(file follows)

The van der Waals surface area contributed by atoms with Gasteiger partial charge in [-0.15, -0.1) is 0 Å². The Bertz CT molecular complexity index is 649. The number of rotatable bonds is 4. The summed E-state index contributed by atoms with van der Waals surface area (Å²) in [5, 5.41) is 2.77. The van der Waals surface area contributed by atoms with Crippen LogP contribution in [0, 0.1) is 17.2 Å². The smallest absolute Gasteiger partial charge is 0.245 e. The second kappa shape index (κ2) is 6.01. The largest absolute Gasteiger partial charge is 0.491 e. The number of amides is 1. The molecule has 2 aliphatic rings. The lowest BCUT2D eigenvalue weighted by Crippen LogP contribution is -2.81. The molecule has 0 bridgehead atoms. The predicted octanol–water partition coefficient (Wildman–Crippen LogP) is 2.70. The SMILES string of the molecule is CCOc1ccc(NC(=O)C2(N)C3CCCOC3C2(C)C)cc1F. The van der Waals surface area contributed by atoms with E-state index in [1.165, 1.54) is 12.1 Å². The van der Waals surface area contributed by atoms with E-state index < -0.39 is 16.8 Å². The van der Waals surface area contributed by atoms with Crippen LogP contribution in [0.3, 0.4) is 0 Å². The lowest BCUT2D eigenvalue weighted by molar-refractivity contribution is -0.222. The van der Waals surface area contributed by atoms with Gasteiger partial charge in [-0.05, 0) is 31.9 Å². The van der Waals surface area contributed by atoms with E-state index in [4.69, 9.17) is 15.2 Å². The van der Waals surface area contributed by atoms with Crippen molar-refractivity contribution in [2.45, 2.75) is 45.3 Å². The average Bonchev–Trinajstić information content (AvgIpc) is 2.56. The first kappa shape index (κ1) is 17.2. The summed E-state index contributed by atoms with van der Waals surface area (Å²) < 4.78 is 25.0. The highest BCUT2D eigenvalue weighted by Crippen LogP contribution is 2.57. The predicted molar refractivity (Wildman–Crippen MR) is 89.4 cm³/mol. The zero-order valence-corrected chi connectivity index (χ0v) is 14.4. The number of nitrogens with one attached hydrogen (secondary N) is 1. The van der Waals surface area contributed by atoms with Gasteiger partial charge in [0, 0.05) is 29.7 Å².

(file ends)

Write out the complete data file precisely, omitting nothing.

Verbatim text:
The van der Waals surface area contributed by atoms with Gasteiger partial charge in [-0.15, -0.1) is 0 Å². The Bertz CT molecular complexity index is 649. The number of rotatable bonds is 4. The summed E-state index contributed by atoms with van der Waals surface area (Å²) in [5, 5.41) is 2.77. The van der Waals surface area contributed by atoms with Crippen LogP contribution in [0, 0.1) is 17.2 Å². The smallest absolute Gasteiger partial charge is 0.245 e. The second kappa shape index (κ2) is 6.01. The largest absolute Gasteiger partial charge is 0.491 e. The number of amides is 1. The molecule has 2 aliphatic rings. The lowest BCUT2D eigenvalue weighted by Crippen LogP contribution is -2.81. The molecule has 0 bridgehead atoms. The predicted octanol–water partition coefficient (Wildman–Crippen LogP) is 2.70. The SMILES string of the molecule is CCOc1ccc(NC(=O)C2(N)C3CCCOC3C2(C)C)cc1F. The van der Waals surface area contributed by atoms with E-state index in [1.165, 1.54) is 12.1 Å². The van der Waals surface area contributed by atoms with E-state index < -0.39 is 16.8 Å². The van der Waals surface area contributed by atoms with Crippen LogP contribution in [0.3, 0.4) is 0 Å². The lowest BCUT2D eigenvalue weighted by molar-refractivity contribution is -0.222. The van der Waals surface area contributed by atoms with Gasteiger partial charge in [-0.05, 0) is 31.9 Å². The van der Waals surface area contributed by atoms with E-state index in [4.69, 9.17) is 15.2 Å². The van der Waals surface area contributed by atoms with Crippen molar-refractivity contribution in [2.45, 2.75) is 45.3 Å². The average Bonchev–Trinajstić information content (AvgIpc) is 2.56. The first kappa shape index (κ1) is 17.2. The summed E-state index contributed by atoms with van der Waals surface area (Å²) < 4.78 is 25.0. The highest BCUT2D eigenvalue weighted by Crippen LogP contribution is 2.57. The predicted molar refractivity (Wildman–Crippen MR) is 89.4 cm³/mol. The zero-order valence-corrected chi connectivity index (χ0v) is 14.4. The number of nitrogens with one attached hydrogen (secondary N) is 1. The van der Waals surface area contributed by atoms with Gasteiger partial charge in [0, 0.05) is 29.7 Å².